Top critical review
Fast paced, aggressive, but lacking melody
on 19 July 2014
I had high hopes for Conduit after 2011's Welcome Home Armageddon, which suggested that FFAF were back to their best. It was packed full of awesome riffs and catchy melodies and highlighted some of the bands heaviest and most tuneful songs.
Unfortunately Conduit falls short of expectations. There's plenty of aggression present in all of the songs which will no doubt please many. These 11 songs are probably the closest in sound to Funeral's earliest work, but that isn't necessarily a positive.
The album opens with 'Spine', which is fast paced and features some semi-screamed vocals from Matt. It has promise but is let down by a lack of melody and also feels short lived. In many ways it's a perfect snapshot of the entire album.
The following song, 'Conduit', is a little heavier and much more frustrating. This song could have been excellent if it had a chorus with a killer hook; the type we know FFAF can pull off. You're left waiting and waiting for that sing-along hook that never comes.
Thankfully things pick up, albeit briefly, from this point. 'The Distance' wouldn't feel out of place on Welcome Home Armageddon and provides the chorus that the opening two tracks were lacking. 'Best Friends and Hospital Beds' continues in the same vein with an aggressive verse and melodic chorus. Completing a trio of outstanding tracks, 'Nails' shows a bit more variation. The aggression is still there but the pace is a little slower and the vocals a little bit cleaner.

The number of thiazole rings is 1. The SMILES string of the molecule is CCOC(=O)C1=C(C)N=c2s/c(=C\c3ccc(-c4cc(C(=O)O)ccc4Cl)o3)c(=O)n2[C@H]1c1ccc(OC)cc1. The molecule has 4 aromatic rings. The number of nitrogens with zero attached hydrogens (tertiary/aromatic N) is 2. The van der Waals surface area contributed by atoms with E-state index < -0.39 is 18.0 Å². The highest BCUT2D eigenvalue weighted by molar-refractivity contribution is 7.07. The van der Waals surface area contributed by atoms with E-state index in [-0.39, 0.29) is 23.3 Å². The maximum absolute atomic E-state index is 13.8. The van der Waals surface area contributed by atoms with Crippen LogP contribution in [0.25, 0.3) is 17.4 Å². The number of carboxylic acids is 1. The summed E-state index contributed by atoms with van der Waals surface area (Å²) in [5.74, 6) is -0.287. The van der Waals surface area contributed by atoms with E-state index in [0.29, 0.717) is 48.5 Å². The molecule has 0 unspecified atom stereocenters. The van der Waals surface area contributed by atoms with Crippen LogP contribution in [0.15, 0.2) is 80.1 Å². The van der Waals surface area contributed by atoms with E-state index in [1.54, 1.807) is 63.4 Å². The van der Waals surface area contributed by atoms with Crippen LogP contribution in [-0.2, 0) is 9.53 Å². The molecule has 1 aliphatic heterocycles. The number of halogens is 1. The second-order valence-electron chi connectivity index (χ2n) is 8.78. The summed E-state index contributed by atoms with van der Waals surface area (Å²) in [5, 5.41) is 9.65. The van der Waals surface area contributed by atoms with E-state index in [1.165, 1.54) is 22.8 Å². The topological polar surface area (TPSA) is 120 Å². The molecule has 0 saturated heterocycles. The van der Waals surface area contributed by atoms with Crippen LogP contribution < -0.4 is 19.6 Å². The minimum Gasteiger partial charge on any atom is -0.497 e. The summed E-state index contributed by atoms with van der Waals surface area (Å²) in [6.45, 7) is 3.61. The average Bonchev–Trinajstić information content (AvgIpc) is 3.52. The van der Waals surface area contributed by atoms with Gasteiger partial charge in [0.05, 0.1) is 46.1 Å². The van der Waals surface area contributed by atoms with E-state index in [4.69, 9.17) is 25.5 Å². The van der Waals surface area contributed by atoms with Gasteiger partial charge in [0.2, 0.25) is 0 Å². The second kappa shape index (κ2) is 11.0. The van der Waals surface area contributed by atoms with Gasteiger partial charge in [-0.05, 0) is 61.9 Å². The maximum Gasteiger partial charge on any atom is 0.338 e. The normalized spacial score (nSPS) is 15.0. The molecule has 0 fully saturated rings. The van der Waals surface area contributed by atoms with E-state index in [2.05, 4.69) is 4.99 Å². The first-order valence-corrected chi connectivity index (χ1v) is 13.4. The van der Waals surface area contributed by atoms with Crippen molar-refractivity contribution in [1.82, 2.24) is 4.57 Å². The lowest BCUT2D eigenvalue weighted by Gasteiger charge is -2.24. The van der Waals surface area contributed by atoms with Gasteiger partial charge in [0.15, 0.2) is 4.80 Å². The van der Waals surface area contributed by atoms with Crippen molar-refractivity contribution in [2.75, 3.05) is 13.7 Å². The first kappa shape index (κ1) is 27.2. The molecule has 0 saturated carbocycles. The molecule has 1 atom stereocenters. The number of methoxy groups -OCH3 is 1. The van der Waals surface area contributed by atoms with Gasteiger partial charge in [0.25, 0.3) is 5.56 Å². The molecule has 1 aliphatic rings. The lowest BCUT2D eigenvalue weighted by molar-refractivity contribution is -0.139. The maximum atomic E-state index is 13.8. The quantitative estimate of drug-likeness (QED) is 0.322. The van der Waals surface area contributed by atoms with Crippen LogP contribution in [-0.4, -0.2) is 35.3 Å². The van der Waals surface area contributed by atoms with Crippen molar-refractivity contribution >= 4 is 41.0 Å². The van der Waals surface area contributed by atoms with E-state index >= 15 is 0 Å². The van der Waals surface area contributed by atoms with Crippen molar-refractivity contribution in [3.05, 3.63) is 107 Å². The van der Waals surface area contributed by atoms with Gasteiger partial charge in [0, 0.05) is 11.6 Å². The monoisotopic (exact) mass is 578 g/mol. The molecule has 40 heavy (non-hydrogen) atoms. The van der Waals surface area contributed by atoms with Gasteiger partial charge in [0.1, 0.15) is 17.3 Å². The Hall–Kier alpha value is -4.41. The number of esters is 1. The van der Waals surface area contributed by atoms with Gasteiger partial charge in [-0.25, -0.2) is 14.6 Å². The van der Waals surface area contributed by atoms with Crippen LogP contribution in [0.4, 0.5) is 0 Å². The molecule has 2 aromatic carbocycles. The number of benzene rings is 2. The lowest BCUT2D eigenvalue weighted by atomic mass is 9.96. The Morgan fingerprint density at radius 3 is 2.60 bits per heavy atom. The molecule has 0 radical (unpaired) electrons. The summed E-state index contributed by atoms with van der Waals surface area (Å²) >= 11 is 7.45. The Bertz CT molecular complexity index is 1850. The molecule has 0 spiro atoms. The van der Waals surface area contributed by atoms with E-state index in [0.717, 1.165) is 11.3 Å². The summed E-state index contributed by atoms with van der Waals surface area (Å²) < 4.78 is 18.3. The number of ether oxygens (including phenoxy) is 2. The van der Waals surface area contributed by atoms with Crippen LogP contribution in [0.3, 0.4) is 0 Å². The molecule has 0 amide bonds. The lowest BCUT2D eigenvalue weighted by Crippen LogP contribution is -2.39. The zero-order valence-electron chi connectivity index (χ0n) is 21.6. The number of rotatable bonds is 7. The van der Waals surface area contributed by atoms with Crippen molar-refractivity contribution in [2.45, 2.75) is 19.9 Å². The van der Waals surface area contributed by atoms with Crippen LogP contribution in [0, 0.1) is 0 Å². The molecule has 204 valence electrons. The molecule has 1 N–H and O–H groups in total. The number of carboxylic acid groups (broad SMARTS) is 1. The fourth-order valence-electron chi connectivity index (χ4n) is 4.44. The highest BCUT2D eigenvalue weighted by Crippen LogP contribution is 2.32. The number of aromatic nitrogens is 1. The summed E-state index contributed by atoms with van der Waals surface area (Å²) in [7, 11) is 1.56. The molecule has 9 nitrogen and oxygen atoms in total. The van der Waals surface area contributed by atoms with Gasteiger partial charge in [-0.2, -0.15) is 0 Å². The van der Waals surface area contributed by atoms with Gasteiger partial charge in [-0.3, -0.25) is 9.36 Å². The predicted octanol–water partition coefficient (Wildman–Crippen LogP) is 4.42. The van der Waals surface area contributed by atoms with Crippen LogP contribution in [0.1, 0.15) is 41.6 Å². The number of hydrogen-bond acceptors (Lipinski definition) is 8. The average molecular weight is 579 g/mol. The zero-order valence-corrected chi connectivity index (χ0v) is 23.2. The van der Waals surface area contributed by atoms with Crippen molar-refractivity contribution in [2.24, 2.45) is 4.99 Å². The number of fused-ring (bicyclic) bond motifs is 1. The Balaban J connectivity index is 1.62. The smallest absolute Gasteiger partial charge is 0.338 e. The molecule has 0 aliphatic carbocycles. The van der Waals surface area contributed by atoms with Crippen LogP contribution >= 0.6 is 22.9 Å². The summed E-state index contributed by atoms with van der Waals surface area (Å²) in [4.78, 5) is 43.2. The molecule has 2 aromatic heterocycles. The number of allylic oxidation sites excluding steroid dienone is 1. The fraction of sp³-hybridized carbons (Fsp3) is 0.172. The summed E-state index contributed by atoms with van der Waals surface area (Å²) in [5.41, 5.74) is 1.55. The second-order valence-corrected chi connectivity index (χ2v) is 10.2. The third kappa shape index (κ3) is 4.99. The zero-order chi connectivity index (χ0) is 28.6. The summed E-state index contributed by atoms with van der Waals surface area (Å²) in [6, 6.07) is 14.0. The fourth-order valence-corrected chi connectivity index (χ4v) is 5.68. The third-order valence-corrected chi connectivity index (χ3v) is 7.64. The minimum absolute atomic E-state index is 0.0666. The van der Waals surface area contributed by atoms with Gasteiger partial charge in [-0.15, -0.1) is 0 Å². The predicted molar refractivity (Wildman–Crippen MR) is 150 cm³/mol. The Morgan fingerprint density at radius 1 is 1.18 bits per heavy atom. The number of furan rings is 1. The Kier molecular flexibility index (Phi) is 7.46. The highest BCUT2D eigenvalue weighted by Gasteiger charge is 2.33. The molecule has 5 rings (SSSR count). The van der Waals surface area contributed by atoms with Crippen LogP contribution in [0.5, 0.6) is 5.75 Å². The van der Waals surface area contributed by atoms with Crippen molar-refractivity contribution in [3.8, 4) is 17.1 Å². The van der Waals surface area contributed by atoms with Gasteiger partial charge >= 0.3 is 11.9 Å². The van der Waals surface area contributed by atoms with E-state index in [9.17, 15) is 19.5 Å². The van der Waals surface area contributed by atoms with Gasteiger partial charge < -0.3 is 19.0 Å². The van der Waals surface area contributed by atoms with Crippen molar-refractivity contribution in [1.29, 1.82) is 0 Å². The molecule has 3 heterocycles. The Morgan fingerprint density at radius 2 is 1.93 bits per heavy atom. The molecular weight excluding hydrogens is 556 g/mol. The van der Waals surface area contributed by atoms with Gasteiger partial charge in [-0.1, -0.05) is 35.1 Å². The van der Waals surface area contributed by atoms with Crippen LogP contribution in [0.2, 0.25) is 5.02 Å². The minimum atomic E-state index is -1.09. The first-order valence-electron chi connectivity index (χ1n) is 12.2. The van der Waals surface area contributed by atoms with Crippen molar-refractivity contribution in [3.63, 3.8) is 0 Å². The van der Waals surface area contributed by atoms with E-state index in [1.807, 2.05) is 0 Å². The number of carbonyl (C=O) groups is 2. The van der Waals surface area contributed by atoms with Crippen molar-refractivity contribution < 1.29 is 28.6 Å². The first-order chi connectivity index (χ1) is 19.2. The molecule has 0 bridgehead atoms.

At this point the album seems promising but unfortunately the next three tracks fall flat. 'Death Comes to Us All' reverts to the formula of the first two tracks and is no more successful. Then comes 'Travelled', which is arguably the lowest point of the album. It features clean vocals in the chorus but it's tuneless, bland and uninspiring. Following on, 'Grey' is punchy but once again is let down by the vocals and absence of melody.
Things do pick up a little towards the end, although not enough to redeem the album. 'Sun-less' is a little more tuneful but would still be considered a weak song on previous albums. 'Elements' is one of the few highlights of the album. The song seems to showcase real emotion that is lacking elsewhere and highlights just how much better FFAF are when they're tuneful.
The final song, 'High Castles', is possibly the strongest song of the lot, which in some ways is disappointing as it was recorded before the departure of Ryan Richards, whose trademark screams as the song draws to a close provide a sense of nostalgia.
While the album has it's high points, the rawer sound, the return of hardcore and punk elements and the harsher vocals seem to have removed more than they've added. At under half an hour in length the album feels short lived which only adds to the sense that something is missing. It's not a bad album, but it does fall short of previous efforts.